Knesset Passes 2019 State Budget

Finance Minister Moshe Kahlon (C), Finance Committee Chairman MK Rabbi Moshe Gafni (R) and Deputy Finance Minister Rabbi Yitzchak Cohen (L) attend a committee meeting presenting the budget at the Knesset, Feb. 18. (Flash90)

The Knesset passed on its second and third reading the state budget for 2019. The budget passed with 63 MKs voting in favor, and 54 against. The total NIS 479. 6 billion budget for 2019 is 4.3 percent higher than the amount spent by the state in 2018, and 24.3 percent more than the budget level in 2015. The Knesset will be able to spend even more – as much as NIS 134.7 billion more – if the economy grows at the 3.1 percent the Bank of Israel expects during the coming year.

Three coalition votes – including Likud MKs Yehuda Glick and Oren Hazan – were absent from the tally of yes votes for the budget. Glick voted against the budget because it did not include the increased tax on cigarettes that he had demanded, while Hazan was absent, having been suspended for failing to vote with the coalition on the Draft Bill earlier this week. Prime Minister Binyamin Netanyahu was also absent, as he was said to not be feeling well.

The Defense Ministry gets the most money – NIS 72.8 billion – in the new budget, with increased allocations for education (NIS 64.4 billion), higher education (NIS 46.6 billion), health (NIS 42.4 billion) and the National Insurance Institute (NIS 46.5 billion), all of which saw their budgets increased over the previous budget. Among the new items being funded for the first time are state-funded nursing home care for the elderly, a program to allow Israelis to move accounts between banks within minutes, a program to reduce the use of cash in the economy, more competition in the communications sector, and increased grants to individuals and businesses to encourage greater workforce participation.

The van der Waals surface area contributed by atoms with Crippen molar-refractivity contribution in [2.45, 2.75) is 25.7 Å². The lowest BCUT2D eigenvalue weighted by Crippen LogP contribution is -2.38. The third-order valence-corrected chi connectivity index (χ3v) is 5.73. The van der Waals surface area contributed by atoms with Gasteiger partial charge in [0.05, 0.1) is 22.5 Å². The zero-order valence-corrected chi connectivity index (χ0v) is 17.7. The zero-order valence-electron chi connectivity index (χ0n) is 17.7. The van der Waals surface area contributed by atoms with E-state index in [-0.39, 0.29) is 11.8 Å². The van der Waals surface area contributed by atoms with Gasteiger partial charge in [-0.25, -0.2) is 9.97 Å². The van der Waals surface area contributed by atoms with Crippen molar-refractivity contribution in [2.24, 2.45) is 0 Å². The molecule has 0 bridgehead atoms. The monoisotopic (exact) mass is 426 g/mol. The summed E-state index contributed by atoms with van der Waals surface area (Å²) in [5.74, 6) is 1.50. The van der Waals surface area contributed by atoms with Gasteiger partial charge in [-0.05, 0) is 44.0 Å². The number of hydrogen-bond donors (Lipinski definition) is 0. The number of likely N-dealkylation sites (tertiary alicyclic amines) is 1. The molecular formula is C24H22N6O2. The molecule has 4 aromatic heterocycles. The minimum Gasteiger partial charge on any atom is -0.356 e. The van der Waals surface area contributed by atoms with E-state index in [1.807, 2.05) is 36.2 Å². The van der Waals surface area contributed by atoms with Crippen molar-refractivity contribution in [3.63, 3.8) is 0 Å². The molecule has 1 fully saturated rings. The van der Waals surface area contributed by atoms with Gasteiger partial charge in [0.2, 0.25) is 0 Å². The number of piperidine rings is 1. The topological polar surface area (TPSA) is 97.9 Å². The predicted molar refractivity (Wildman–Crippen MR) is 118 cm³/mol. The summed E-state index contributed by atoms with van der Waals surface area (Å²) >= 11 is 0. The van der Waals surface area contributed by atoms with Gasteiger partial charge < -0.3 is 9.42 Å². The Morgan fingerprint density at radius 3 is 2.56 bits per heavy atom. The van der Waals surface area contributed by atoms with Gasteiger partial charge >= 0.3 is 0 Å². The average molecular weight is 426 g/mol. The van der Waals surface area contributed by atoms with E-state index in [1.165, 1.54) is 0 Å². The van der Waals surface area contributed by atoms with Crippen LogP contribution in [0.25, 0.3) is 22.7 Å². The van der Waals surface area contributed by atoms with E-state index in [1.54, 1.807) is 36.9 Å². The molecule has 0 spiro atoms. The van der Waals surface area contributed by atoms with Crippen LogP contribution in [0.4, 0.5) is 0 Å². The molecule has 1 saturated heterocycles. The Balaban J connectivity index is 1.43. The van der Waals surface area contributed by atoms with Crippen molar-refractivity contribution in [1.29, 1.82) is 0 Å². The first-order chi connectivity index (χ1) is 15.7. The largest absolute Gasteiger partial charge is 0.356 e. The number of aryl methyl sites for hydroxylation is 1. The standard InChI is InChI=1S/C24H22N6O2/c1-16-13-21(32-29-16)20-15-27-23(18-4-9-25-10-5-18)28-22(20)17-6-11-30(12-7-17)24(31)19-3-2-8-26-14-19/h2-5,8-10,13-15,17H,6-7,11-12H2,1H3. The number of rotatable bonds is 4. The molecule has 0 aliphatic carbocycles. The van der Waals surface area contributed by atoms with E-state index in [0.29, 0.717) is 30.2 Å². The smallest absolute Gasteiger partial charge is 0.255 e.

Speaking before the vote, Finance Minister Moshe Kahlon told MKs that he was happy that the budget had passed. “Last week I said I would resign my post if the budget had not been passed by Pesach, so I am happy that I can remain on the job and continue to serve the country. I believe that both the coalition and opposition realize that this is a good budget, with many additions that will benefit all citizens. I know the opposition believes that even more should be dedicated to social issues, and I agree, but our resources are limited.”

According to the law, the government had until next January to approve the 2019 budget, and several opposition MKs, including Zionist Camp head MK Yitzchak Herzog, criticized the move. Knesset Finance Committee Chairman MK Rabbi Moshe Gafni said that “passing the budget this early was indeed a difficult decision, because it is difficult to predict the rate of growth over the next year. But the benefit to the state – of increased stability, especially – makes passing the budget now a worthwhile effort. The budget is a very good one, with increased funding for healthcare, education, security and social benefits. Plus, it reduces taxes.”